NEWCASTLE livestream program Music People hopes to expand into a travelling concert series throughout regional NSW under a bold plan for season two.
Season one of Music People wrapped up in April and the 12 episodes were entirely filmed in Newcastle at either Sawtooth Studios or in front of a live audience at the Civic Theatre.
The show involved four to five musical acts, from different genres, performing live original music to be viewed via livestream on channels such as the Newcastle Herald's Facebook page. Season one included performances from Kim Churchill, William Crighton, Amber Lawrence, Vacations and Darren Percival.
Executive director Matt Field's media production company Field Frequency was recently awarded $64,400 through the City of Newcastle's Special Business Rates Program to produce three more episodes of Music People.
ALSO MAKING NEWS:
Field is awaiting news on additional funding applications from government organisations Create NSW, Live Music Australia and the RISE Fund.
Under the proposal Music People would begin in Newcastle in February before hosting monthly episodes in regional areas like Brunswick Heads, Byron Bay, Tamworth, Orange or Dubbo, Wagga Wagga, Narooma and Wollongong.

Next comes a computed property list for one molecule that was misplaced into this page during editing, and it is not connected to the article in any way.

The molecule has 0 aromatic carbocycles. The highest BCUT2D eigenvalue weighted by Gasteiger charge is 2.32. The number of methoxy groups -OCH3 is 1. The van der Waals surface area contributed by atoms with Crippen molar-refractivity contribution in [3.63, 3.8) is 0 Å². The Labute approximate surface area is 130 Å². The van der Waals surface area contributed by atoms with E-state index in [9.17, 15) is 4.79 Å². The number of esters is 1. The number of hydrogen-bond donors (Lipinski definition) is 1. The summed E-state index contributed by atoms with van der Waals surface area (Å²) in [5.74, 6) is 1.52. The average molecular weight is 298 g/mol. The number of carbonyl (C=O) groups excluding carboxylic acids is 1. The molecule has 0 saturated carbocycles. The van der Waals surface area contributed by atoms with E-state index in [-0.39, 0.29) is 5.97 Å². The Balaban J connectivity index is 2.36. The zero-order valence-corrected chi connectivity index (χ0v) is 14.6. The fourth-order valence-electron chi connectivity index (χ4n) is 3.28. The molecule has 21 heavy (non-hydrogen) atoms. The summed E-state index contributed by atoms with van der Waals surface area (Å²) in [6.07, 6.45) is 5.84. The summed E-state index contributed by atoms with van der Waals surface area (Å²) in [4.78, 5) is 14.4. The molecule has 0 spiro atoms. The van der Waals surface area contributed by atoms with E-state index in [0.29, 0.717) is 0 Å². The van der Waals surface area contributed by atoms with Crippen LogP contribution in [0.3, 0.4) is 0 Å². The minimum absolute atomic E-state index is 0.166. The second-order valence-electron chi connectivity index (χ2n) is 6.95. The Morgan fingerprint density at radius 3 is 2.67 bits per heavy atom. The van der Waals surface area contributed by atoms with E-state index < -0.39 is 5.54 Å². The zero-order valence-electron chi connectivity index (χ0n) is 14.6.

A second episode would be hosted in Newcastle in September 2022 to coincide with the New Annual Festival and the season finale would return to the city.
"We're just waiting to see what funding drops and what funding doesn't, and based on the funding we get it will determine the shape of the season," Field said.
"We've left no stone unturned. We've pursued everything."
The funding would be used to finance the cost of operating the 15 to 20-person crew production in various locations around NSW and to pay the musicians' performance fees.
Given the challenges live music has faced during to the pandemic, Field said the purpose of Music People was changing, especially if his plan to become a touring show was realised.
"My vision for this show was to get a music TV show and a live audience would come and watch for additional vibe and effect for the live broadcast," he said.
"What seems to be happening naturally is it's morphing into a unique live music show and the broadcast element is becoming secondary."
Our journalists work hard to provide local, up-to-date news to the community. This is how you can continue to access our trusted content: